February 27, 2020

Female Genital Mutilation: The Status of U.S. Laws Restricting the Practice

Adriana Buenaventura Martinez

Nine years after the declaration of the International Day of Zero Tolerance for Female Genital Mutilation by the UN General Assembly in 2012, the United States is failing to protect its women and girls from this harmful practice. The world expects the United States to amplify efforts and to join the global call to eliminate FGM by 2030, especially after the declaration of unconstitutionality of the 20 years-old federal law banning FGM in 2018. Today, women and girls in the country only rely on states’ laws to protect them from this hideous practice.

The World Health Organization (WHO) defines Female Genital Mutilation, FGM, − frequently referred to as cutting or female circumcision − as “all procedures that involve partial or total removal of external female genitalia, or other injuries cause for non-medical reasons.” FGM has no health benefits for girls and women and instead has short and long-term consequences such as urinary and menstrual problems and even childbirth complications. Cutting has been categorized in four different types ranking from type one (clitoridectomy) which includes the partial or total removal of the clitoris or, in rare cases, only the fold of skin surrounding the clitoris, to up to type three (infibulation) which includes narrowing of the vaginal opening through the creation of a covering seal formed by cutting and repositioning the labia minora, or labia majora, sometimes through stitching, with or without removal of the clitoris.

Legal landscape in the United States

In 1997, the Center for Disease Control and Prevention (CDC) estimated that around 168,000 girls and women were in danger for these procedures. Since then, the estimates have sky rocketed and by 2016, approximately 513,000 women and girls in the United States undergo or were at risk of being cut. FGM has been illegal in the United States since 1996 when Congress passed 18 U.S.C. 7 §§116. The law included fine or imprisonment punishment for up to 5 years for practitioners who perform any harmful procedures to the female genitalia for non-medical purposes, including pricking, piercing, incising, scraping and cauterizing.

However, it was only in 2018 when Judge Bernard A. Friedman from the Eastern District of Michigan Southern Division declared the federal law unconstitutional. In United States v. Nagarwala. 17-CR-20274, 2018 judge Friedman concluded that Congress did not have the power to enact the federal law and that outlawing FGM falls in the proper domain of states. Today, more than a year later, Congress has failed to pass legislation protecting girls and women from cutting, including the Protect our Girls Act of 2018 and 2019. Nonetheless, House Resolution (H.Res.106) “Denouncing FGM as a violation of the human rights of women and girls” passed unanimously last May.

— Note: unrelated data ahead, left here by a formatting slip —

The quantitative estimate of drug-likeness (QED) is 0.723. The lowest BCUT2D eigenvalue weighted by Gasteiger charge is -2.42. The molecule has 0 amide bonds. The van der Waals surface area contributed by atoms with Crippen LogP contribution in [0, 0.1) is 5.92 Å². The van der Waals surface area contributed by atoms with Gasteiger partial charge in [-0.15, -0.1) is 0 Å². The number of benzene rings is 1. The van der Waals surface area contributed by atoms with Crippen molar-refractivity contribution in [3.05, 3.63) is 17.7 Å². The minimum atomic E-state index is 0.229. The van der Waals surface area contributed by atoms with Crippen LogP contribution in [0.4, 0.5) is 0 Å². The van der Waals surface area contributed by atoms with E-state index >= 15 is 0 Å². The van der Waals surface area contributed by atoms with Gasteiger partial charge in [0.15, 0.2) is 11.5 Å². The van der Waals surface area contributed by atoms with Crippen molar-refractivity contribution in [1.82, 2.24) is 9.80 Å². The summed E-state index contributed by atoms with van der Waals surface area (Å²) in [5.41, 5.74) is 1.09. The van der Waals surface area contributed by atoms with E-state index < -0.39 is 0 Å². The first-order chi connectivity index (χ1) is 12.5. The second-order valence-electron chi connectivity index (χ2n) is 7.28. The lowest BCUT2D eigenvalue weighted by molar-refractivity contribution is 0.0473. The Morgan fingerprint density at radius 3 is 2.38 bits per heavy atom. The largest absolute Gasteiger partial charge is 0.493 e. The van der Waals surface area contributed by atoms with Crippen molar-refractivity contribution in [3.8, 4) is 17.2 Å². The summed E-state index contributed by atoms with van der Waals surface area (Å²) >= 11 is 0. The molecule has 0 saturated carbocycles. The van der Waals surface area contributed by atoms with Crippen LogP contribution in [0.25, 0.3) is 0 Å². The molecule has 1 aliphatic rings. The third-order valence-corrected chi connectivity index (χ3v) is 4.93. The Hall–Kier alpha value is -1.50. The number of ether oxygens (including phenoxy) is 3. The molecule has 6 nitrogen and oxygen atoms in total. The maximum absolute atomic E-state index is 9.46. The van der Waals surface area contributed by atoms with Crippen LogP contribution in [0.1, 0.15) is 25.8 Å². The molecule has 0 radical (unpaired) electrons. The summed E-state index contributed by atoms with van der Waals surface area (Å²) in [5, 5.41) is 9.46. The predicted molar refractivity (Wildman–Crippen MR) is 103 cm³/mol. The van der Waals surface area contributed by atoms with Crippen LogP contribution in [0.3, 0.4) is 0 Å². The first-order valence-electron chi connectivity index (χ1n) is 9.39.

FGM in 2018, 2019, and 2020

Before Judge Friedman’s decision, only 27 states had laws prohibiting this practice. Moreover, in 2019, over 69 bills addressing cutting were introduced in over 25 states. As a result, 2019 closed with up with 35 states outlawing this practice, including Virginia, Arkansas, Illinois, Iowa, New Hampshire, North Carolina, North Dakota. Utah was an interesting example of a strong law aiming to protect over 1,769 women and girls at risk in the state. The enacted legislation included felony charges to perpetrators, prosecution of practitioners, parents, guardians, and FGM facilitators, as well as license revocation for medical professionals, among others.

It is expected that laws in other states, such as Hawaii, Massachusetts, Minnesota, Kentucky, Washington state, and the District of Columbia will get enacted during the 2020 legislative session ending in May. According to the Ayaan Hirsi Ali Foundation, all pieces of legislation should follow an anti-FGM Model Legislation which includes the following criteria:

  • Prosecuting FGM has a felony and not as a misdemeanor.
  • Protecting minors and people under guardianship or conservatorship.
  • Prosecuting practitioners, parents, guardians and other individuals responsible for the care of minors and people under guardianship.
  • Increasing the sentencing period up to 20 years.
  • Moving burden of proof from survivors to investigators.
  • Creating civil actions for survivors.
  • Extending the status of limitation.
  • Penalizing vacation cutting.
  • Punishing medical professional by suspending or revoking their licenses permanently.
  • Introducing FGM information into mandatory sex education classes and general education panels to inform people about the risk associated with these practices.
  • Developing policies and procedures for the training providers of health services on recognizing the risk factors associated with FGM.
  • Introducing mandatory reporting for law enforcement and health care professionals, police personnel, among others.
  • Adopting federal and state FGM tracking system and annual statistical reporting.


The WHO recognizes FGM as a human rights violation perpetrated upon little girls and women, and it is estimate than at least 200 hundred million women have been cut. It is important to dispel the misconception that FGM is an "African Problem." FGM is practiced in African subcontinent, but also in Asia, indigenous tribes in Colombia, and in the US. It takes place among all religious groups, including Muslims, Christians, and Jews. The United States needs to address this issue and join efforts to end this hideous practice before 2030.